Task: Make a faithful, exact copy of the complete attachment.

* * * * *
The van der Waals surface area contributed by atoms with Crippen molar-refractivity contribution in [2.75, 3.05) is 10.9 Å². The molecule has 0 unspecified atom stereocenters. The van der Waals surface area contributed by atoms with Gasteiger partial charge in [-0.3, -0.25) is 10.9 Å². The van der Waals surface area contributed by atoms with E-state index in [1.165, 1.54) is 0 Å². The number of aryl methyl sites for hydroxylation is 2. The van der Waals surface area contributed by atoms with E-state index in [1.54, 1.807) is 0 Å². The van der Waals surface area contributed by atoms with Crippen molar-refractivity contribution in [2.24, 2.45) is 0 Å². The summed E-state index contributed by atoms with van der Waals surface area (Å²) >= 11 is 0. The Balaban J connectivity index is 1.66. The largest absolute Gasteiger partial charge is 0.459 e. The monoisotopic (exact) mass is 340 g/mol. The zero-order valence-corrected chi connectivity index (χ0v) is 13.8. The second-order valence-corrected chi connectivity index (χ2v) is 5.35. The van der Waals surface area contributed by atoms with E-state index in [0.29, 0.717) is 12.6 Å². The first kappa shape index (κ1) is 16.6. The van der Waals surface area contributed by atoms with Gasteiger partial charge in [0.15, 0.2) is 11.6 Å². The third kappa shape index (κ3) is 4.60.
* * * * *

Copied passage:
The van der Waals surface area contributed by atoms with Crippen molar-refractivity contribution in [2.75, 3.05) is 10.9 Å². The molecule has 0 unspecified atom stereocenters. The van der Waals surface area contributed by atoms with Gasteiger partial charge in [-0.3, -0.25) is 10.9 Å². The van der Waals surface area contributed by atoms with E-state index in [1.165, 1.54) is 0 Å². The number of aryl methyl sites for hydroxylation is 2. The van der Waals surface area contributed by atoms with E-state index in [1.54, 1.807) is 0 Å². The van der Waals surface area contributed by atoms with Crippen molar-refractivity contribution in [2.24, 2.45) is 0 Å². The summed E-state index contributed by atoms with van der Waals surface area (Å²) >= 11 is 0. The Balaban J connectivity index is 1.66. The largest absolute Gasteiger partial charge is 0.459 e. The monoisotopic (exact) mass is 340 g/mol. The zero-order valence-corrected chi connectivity index (χ0v) is 13.8. The second-order valence-corrected chi connectivity index (χ2v) is 5.35. The van der Waals surface area contributed by atoms with E-state index in [0.29, 0.717) is 12.6 Å². The first kappa shape index (κ1) is 16.6. The van der Waals surface area contributed by atoms with Gasteiger partial charge in [0.15, 0.2) is 11.6 Å². The third kappa shape index (κ3) is 4.60.